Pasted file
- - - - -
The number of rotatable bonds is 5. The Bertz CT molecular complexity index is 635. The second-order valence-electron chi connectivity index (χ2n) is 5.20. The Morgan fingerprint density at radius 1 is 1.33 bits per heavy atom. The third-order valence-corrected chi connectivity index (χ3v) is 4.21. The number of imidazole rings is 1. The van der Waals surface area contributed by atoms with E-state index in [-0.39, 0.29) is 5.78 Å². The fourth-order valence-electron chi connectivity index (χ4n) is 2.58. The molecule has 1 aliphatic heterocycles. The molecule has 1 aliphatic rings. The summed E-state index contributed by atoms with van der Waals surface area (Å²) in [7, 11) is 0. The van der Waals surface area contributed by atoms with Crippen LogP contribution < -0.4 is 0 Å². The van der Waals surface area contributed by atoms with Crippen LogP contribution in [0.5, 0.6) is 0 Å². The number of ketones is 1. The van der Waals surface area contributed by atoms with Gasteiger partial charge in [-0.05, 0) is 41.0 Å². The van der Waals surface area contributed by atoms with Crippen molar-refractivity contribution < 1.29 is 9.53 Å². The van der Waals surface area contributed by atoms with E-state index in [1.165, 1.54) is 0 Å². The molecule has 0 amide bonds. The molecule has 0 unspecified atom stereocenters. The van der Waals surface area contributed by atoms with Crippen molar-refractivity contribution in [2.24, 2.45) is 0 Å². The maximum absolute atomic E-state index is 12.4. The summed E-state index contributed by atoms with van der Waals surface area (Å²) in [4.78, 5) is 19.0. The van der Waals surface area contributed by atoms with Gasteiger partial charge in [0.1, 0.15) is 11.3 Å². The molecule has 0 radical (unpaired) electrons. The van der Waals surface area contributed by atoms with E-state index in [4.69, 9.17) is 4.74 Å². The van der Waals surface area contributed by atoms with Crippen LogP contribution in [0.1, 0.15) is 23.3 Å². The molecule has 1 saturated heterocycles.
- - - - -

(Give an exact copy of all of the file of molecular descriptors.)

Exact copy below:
The number of rotatable bonds is 5. The Bertz CT molecular complexity index is 635. The second-order valence-electron chi connectivity index (χ2n) is 5.20. The Morgan fingerprint density at radius 1 is 1.33 bits per heavy atom. The third-order valence-corrected chi connectivity index (χ3v) is 4.21. The number of imidazole rings is 1. The van der Waals surface area contributed by atoms with E-state index in [-0.39, 0.29) is 5.78 Å². The fourth-order valence-electron chi connectivity index (χ4n) is 2.58. The molecule has 1 aliphatic heterocycles. The molecule has 1 aliphatic rings. The summed E-state index contributed by atoms with van der Waals surface area (Å²) in [7, 11) is 0. The van der Waals surface area contributed by atoms with Crippen LogP contribution < -0.4 is 0 Å². The van der Waals surface area contributed by atoms with Crippen LogP contribution in [0.5, 0.6) is 0 Å². The number of ketones is 1. The van der Waals surface area contributed by atoms with Gasteiger partial charge in [-0.05, 0) is 41.0 Å². The van der Waals surface area contributed by atoms with Crippen molar-refractivity contribution < 1.29 is 9.53 Å². The van der Waals surface area contributed by atoms with E-state index in [1.165, 1.54) is 0 Å². The molecule has 0 amide bonds. The molecule has 0 unspecified atom stereocenters. The van der Waals surface area contributed by atoms with Crippen molar-refractivity contribution in [2.24, 2.45) is 0 Å². The maximum absolute atomic E-state index is 12.4. The summed E-state index contributed by atoms with van der Waals surface area (Å²) in [4.78, 5) is 19.0. The van der Waals surface area contributed by atoms with Gasteiger partial charge in [0.1, 0.15) is 11.3 Å². The molecule has 0 radical (unpaired) electrons. The van der Waals surface area contributed by atoms with E-state index in [4.69, 9.17) is 4.74 Å². The van der Waals surface area contributed by atoms with Crippen LogP contribution in [0.1, 0.15) is 23.3 Å². The molecule has 1 saturated heterocycles.